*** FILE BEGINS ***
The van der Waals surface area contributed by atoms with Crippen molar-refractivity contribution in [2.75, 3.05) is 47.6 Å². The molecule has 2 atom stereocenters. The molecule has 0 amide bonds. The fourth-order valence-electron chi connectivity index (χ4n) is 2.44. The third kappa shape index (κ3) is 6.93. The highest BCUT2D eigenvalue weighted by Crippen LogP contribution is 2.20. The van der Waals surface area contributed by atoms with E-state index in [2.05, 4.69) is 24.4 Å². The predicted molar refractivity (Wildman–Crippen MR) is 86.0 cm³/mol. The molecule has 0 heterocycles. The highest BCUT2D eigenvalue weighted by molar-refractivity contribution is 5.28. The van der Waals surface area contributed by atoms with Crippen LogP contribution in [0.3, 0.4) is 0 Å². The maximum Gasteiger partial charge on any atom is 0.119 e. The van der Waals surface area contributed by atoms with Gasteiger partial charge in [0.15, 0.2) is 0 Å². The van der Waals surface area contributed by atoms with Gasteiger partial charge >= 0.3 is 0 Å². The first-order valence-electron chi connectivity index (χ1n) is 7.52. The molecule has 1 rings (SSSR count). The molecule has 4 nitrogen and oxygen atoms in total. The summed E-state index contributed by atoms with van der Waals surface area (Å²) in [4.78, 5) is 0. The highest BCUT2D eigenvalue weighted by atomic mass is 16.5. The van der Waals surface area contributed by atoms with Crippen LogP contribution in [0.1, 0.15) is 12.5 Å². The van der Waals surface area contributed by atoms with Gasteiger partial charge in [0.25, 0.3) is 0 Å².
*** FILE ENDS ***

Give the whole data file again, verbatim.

The van der Waals surface area contributed by atoms with Crippen molar-refractivity contribution in [2.75, 3.05) is 47.6 Å². The molecule has 2 atom stereocenters. The molecule has 0 amide bonds. The fourth-order valence-electron chi connectivity index (χ4n) is 2.44. The third kappa shape index (κ3) is 6.93. The highest BCUT2D eigenvalue weighted by Crippen LogP contribution is 2.20. The van der Waals surface area contributed by atoms with E-state index in [2.05, 4.69) is 24.4 Å². The predicted molar refractivity (Wildman–Crippen MR) is 86.0 cm³/mol. The molecule has 0 heterocycles. The highest BCUT2D eigenvalue weighted by molar-refractivity contribution is 5.28. The van der Waals surface area contributed by atoms with Crippen LogP contribution in [0.3, 0.4) is 0 Å². The maximum Gasteiger partial charge on any atom is 0.119 e. The van der Waals surface area contributed by atoms with Gasteiger partial charge in [0.15, 0.2) is 0 Å². The van der Waals surface area contributed by atoms with Gasteiger partial charge >= 0.3 is 0 Å². The first-order valence-electron chi connectivity index (χ1n) is 7.52. The molecule has 1 rings (SSSR count). The molecule has 4 nitrogen and oxygen atoms in total. The summed E-state index contributed by atoms with van der Waals surface area (Å²) in [4.78, 5) is 0. The highest BCUT2D eigenvalue weighted by atomic mass is 16.5. The van der Waals surface area contributed by atoms with Crippen LogP contribution in [0.1, 0.15) is 12.5 Å². The van der Waals surface area contributed by atoms with Gasteiger partial charge in [0.25, 0.3) is 0 Å².